On his last day as a police officer, Commander Brian Peters decided that he wanted to thank the community he had served over the course of his career as a police officer.

A 42-year-old commander at the Brooklyn Center Police Department in Minnesota, Peters made the decision to take the money he earned during one day’s work as well as the money the police association was to give him for his service and give the money to the city he loved.

In an interview with ABC News, Peters said, “I’ve got nothing but good things from the city as well as the citizens. Why don’t I take what I make in a day and add that $120 that the [police] association was going to give me, and I’ll just round it up to $500 and get some gift certificates to give to people.”

With money from his own pocket, Peters bought five gift cards from Target and five gift cards from a grocery store, Cub Foods. Peters spent the day handing out these gift cards to strangers in the Brooklyn Center.

“People need groceries, and kids need toys. My goal was to walk around the city and just find people that could maybe use a little extra cash or income to buy the kids some toys.”

In about two and a half hours, Peters had given all the gift cards away. He stated that he had managed to put smiles on several people’s faces. Peters noted a particular case, in which he stopped one woman and gave her a gift card after noticing the condition of her car.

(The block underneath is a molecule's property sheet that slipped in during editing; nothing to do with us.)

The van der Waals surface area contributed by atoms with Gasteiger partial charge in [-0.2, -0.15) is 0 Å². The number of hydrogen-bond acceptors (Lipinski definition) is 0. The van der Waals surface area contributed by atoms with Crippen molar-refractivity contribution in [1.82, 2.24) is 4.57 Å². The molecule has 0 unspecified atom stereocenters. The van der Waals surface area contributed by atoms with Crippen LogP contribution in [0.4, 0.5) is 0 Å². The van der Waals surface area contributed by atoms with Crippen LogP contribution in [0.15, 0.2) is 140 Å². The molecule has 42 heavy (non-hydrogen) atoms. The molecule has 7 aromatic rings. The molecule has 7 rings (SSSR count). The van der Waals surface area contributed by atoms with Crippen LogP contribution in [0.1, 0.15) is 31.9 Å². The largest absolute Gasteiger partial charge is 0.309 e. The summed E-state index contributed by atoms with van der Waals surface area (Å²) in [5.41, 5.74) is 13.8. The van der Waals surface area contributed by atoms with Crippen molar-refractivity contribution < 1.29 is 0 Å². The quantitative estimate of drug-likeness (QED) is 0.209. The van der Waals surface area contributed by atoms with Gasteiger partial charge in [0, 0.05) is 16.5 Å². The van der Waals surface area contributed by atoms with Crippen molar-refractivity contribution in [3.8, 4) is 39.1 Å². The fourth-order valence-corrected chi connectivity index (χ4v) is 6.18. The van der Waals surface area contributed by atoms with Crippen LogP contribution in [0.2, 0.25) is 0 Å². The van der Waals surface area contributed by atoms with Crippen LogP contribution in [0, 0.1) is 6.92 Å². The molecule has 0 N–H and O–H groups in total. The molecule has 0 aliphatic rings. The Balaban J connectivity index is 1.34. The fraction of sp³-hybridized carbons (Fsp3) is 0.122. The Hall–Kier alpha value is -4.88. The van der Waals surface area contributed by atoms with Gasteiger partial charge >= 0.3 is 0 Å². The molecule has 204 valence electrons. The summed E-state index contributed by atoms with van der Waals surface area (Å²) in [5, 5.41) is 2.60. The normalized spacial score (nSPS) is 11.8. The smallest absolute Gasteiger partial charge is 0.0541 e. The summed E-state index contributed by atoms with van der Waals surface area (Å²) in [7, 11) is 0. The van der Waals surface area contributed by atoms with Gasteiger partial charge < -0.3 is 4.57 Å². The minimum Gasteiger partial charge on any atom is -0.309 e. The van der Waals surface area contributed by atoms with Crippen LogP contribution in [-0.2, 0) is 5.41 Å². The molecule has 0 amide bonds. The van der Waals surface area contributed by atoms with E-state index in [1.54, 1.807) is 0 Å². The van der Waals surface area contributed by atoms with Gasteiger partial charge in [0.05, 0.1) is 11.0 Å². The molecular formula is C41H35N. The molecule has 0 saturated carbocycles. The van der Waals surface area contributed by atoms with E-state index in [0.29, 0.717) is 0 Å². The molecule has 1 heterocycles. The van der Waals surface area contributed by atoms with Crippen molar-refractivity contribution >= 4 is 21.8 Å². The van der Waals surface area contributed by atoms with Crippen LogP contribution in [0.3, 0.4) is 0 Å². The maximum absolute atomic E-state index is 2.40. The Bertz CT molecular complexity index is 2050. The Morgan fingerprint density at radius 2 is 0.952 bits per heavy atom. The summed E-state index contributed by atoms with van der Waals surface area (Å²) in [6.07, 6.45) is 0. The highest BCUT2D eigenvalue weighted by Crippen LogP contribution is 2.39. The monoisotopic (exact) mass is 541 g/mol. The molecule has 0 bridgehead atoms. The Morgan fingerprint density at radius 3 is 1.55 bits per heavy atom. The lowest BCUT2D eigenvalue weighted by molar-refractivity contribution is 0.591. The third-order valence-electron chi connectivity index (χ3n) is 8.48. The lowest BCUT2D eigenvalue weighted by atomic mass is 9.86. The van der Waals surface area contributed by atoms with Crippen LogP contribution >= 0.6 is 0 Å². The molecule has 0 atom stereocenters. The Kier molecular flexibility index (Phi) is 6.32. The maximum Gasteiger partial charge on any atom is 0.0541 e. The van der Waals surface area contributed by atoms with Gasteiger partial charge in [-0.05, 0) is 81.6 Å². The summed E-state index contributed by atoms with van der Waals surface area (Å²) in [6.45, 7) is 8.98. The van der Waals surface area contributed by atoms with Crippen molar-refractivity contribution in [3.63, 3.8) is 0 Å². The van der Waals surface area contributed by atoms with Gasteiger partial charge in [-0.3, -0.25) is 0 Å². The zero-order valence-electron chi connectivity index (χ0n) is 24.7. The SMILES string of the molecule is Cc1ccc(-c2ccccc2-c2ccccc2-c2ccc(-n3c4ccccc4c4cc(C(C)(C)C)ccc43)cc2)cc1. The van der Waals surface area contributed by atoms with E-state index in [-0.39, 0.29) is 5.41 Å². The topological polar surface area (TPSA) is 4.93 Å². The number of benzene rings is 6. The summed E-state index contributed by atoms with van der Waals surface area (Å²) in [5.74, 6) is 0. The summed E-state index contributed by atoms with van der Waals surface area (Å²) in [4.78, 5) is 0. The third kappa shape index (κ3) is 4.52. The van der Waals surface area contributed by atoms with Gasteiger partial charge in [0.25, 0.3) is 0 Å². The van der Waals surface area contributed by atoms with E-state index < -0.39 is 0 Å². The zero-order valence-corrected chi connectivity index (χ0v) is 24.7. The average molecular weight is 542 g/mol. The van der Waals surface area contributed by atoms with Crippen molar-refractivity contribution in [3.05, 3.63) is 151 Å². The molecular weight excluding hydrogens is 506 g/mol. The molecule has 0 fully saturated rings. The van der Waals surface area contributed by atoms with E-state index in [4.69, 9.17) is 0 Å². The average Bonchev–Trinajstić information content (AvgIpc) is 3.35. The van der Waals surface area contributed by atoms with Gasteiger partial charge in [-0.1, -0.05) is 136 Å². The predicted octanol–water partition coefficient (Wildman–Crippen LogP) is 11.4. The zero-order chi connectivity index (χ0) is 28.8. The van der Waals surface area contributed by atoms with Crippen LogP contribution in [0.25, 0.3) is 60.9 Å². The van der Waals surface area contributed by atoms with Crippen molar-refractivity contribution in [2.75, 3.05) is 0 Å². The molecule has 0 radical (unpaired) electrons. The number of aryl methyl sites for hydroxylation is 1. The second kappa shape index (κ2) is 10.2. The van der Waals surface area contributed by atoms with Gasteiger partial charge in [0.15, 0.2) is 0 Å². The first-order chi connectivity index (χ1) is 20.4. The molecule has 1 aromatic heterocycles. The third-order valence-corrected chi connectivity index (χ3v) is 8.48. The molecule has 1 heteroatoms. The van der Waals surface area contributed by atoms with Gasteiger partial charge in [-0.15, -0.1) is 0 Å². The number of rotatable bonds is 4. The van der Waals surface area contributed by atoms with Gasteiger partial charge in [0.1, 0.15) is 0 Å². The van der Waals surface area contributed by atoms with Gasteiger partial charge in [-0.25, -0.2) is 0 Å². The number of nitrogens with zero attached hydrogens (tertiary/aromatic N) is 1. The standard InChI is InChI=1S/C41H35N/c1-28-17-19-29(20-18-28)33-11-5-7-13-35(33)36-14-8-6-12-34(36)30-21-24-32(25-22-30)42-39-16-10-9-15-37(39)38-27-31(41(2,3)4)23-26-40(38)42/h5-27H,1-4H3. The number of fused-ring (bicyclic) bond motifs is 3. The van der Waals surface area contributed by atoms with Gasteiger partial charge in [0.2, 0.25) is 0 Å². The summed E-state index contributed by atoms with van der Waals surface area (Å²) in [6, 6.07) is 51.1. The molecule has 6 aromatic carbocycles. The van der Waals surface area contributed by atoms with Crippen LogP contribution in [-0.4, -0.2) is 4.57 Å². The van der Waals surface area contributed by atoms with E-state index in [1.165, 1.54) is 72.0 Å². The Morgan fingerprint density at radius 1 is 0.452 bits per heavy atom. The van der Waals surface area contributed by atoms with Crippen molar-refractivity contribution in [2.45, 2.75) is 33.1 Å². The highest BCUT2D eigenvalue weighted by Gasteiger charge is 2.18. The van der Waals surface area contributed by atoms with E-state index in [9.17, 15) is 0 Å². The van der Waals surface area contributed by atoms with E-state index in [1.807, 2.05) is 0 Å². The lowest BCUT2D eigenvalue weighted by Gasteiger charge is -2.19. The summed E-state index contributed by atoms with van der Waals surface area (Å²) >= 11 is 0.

“Her car was really old and really damaged. I saw that her windshield wipers were stuck in the up position. I explained what I was doing and gave her a gift card to Cub Foods, and immediately, she lit up with a smile and started crying.”

“She said, ‘You won’t believe how much this helps.’ And she said, ‘Can I get out of the car and give you a hug?’ And I said ‘Absolutely.'”

The supervisor of the joint community police partnerships for Brooklyn Center, Monique Drier, was with Peters when he gave out the gift cards, and told ABC News, “He didn’t even have a going away party. He wants something in the community.”

Peters has started his new job as the manager of Target’s global crisis command center, and noted that he still wishes to give to the community. “Community service is extremely important, and when you’re fortunate in life, you should give back to others who aren’t as fortunate. That’s what makes the world go ’round.”

A Beaverton resident, Madeleine Cook enjoys a passion for reading, running, and the arts. She is currently studying the Great Books at the University of Notre Dame and is interested in eventually teaching.